Why also go to Ben Nevis if you've never winter climbed before? There are lots of other option that may well be better for all sorts of reasons. Doing any route on Ben Nevis is a big day out, there is so much more to it than just the climbing. Have you walked in crampons before for instance?
rich pyne - on 30 Oct 2012
In reply to TobyA:

Hi Toby,
I had some of the Grivel 360's. They do place well, but I felt like I was spending more time unhooking the wire handles from other gear than actually placing them.They were great for getting in that solid ice running down the corners though.
The Petzl Laser's hangar is a great idea (Keeping the runner attached on removal), your less likely to drop it.
I still love the Turbo's.
Its true about the quantity of Screws and route choice, I think starting at Grade 1 and 2 is very wise.

Any way, we digress from the chaps original question.
AndyE9 on 30 Oct 2012
Hi thanks guys ,

Might be interested in those bits of kit , any pics :)

Not done very much in the winter , reason why I don't have my full kit , but am looking to get out and do a bit .. We are going to go out and get a taste of Scottish climbing , we are going to be up there for two weeks , not going to jump in at the deep end , but intend to build our skills and get the most out of the two weeks , I am aware of the differing conditions , and have a sound understanding about avalanche safety , but again there is no substitute for experience and understand this ... Our climbing and mountaineering skills are sound and feel confident that the transition to winter will be exciting and hopefully a little challenging , , but safety first...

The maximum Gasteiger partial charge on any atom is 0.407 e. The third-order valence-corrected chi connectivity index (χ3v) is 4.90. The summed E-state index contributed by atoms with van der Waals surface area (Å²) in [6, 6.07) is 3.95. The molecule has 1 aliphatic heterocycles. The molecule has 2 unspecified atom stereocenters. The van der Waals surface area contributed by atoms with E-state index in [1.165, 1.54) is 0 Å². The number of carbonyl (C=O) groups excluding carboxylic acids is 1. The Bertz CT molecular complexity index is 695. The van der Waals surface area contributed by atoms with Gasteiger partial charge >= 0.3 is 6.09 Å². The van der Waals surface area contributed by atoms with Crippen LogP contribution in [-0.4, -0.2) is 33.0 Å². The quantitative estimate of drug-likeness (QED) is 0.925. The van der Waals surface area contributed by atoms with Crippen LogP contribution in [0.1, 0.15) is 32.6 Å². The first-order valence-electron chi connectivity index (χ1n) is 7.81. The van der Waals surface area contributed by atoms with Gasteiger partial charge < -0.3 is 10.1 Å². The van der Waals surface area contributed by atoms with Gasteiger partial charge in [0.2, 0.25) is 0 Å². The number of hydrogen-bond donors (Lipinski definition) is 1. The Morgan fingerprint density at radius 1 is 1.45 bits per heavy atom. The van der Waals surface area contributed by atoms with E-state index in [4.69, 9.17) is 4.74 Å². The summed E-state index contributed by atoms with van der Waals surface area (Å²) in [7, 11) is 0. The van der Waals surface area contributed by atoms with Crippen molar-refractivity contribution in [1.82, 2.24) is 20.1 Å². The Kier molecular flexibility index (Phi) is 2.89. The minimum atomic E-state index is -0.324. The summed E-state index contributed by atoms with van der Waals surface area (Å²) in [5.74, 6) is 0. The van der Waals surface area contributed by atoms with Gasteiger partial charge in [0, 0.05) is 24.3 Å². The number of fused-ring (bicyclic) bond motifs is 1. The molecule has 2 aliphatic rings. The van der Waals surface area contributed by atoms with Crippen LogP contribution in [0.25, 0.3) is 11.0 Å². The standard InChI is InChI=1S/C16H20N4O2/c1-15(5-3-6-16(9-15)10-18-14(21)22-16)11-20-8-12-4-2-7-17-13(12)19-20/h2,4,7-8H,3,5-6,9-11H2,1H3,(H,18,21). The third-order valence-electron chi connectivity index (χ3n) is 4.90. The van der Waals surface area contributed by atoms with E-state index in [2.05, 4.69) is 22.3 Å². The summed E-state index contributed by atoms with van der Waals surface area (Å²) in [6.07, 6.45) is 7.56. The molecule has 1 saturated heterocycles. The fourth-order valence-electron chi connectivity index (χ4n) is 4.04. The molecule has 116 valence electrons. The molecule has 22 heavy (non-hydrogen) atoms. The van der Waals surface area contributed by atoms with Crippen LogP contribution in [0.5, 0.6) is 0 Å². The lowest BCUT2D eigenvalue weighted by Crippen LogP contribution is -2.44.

I have a good summer rack , so am fully stocked on nuts and hexes , I will have to shop for ice screws tho .. I have been putting our kit my daughter and I , together for a while , have our axes just ordered them , that's a story in tis self , save that for another post . Boots b3's all round , crampons g14 , hard shells , soft shells, downs , base layers, I'm a strong believer of having the right tools for the job ...

Reason we picked Nevis , well it's the biggest in the uk :) and has always been on our list and winter climbing seems like a exciting challenge..

I don't have a list of routes that I intend to do, not yet anyway , but am open to suggestions , a few good routes starting from easy .? :)

Ok..

So gators take them or leave them , not essential ?

Ice screws about 5 ?

Gloves links please guys :))

Group shelter , is best ...

Have I missed any thing. ? Thanks all
Big Lee - on 30 Oct 2012
In reply to AndyE9:

I wouldn't spend a fortune on gloves. Mountain Equipment guide gloves cost 35 and do the job for Scotland. Scottish conditions seem to destroy gloves. My last couple of pairs have lasted little more than a season and it's not like I'm buying cheap rubbish (current pair are BD Punishers). I'd go and try some on. They need to be warm but dexterous enough to place gear.
Dave Kerr - on 30 Oct 2012